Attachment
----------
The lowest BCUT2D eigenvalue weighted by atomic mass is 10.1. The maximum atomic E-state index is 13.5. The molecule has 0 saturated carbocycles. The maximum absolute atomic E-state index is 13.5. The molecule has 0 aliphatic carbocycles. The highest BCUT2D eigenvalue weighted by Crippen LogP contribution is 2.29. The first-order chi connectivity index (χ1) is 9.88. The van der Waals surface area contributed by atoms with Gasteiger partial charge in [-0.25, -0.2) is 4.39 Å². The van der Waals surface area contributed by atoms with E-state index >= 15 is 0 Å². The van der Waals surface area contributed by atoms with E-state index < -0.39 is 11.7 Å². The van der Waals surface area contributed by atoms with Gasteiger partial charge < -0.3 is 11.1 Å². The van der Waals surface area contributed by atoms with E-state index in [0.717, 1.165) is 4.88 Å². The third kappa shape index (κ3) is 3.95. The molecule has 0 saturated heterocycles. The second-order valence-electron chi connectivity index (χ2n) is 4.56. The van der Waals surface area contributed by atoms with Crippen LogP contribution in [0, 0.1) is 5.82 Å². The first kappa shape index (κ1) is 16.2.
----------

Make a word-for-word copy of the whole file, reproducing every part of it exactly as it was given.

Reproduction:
The lowest BCUT2D eigenvalue weighted by atomic mass is 10.1. The maximum atomic E-state index is 13.5. The molecule has 0 saturated carbocycles. The maximum absolute atomic E-state index is 13.5. The molecule has 0 aliphatic carbocycles. The highest BCUT2D eigenvalue weighted by Crippen LogP contribution is 2.29. The first-order chi connectivity index (χ1) is 9.88. The van der Waals surface area contributed by atoms with Gasteiger partial charge in [-0.25, -0.2) is 4.39 Å². The van der Waals surface area contributed by atoms with E-state index >= 15 is 0 Å². The van der Waals surface area contributed by atoms with E-state index < -0.39 is 11.7 Å². The van der Waals surface area contributed by atoms with Gasteiger partial charge < -0.3 is 11.1 Å². The van der Waals surface area contributed by atoms with E-state index in [0.717, 1.165) is 4.88 Å². The third kappa shape index (κ3) is 3.95. The molecule has 0 saturated heterocycles. The second-order valence-electron chi connectivity index (χ2n) is 4.56. The van der Waals surface area contributed by atoms with Crippen LogP contribution in [0, 0.1) is 5.82 Å². The first kappa shape index (κ1) is 16.2.